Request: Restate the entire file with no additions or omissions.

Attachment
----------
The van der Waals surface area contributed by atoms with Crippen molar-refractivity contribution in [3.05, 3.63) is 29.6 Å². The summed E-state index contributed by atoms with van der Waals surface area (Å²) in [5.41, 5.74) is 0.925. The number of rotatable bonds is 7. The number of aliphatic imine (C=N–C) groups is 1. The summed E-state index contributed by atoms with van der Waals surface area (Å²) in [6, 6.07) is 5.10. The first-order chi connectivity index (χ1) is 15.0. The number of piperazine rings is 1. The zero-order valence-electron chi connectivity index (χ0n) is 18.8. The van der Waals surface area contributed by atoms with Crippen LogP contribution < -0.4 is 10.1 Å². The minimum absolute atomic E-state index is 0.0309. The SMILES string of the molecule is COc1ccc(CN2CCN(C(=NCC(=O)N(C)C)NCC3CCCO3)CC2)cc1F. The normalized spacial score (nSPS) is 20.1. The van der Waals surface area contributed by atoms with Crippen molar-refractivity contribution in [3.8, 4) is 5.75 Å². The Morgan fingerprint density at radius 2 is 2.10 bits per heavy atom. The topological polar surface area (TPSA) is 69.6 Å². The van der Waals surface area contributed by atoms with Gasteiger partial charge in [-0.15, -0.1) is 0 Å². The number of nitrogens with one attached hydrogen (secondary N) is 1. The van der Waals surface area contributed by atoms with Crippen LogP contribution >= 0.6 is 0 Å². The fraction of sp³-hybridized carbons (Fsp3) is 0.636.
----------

The van der Waals surface area contributed by atoms with Crippen molar-refractivity contribution in [3.05, 3.63) is 29.6 Å². The summed E-state index contributed by atoms with van der Waals surface area (Å²) in [5.41, 5.74) is 0.925. The number of rotatable bonds is 7. The number of aliphatic imine (C=N–C) groups is 1. The summed E-state index contributed by atoms with van der Waals surface area (Å²) in [6, 6.07) is 5.10. The first-order chi connectivity index (χ1) is 15.0. The number of piperazine rings is 1. The zero-order valence-electron chi connectivity index (χ0n) is 18.8. The van der Waals surface area contributed by atoms with Crippen LogP contribution < -0.4 is 10.1 Å². The minimum absolute atomic E-state index is 0.0309. The SMILES string of the molecule is COc1ccc(CN2CCN(C(=NCC(=O)N(C)C)NCC3CCCO3)CC2)cc1F. The normalized spacial score (nSPS) is 20.1. The van der Waals surface area contributed by atoms with Crippen molar-refractivity contribution in [3.8, 4) is 5.75 Å². The Morgan fingerprint density at radius 2 is 2.10 bits per heavy atom. The topological polar surface area (TPSA) is 69.6 Å². The van der Waals surface area contributed by atoms with Gasteiger partial charge in [-0.15, -0.1) is 0 Å². The number of nitrogens with one attached hydrogen (secondary N) is 1. The van der Waals surface area contributed by atoms with Crippen LogP contribution >= 0.6 is 0 Å². The fraction of sp³-hybridized carbons (Fsp3) is 0.636.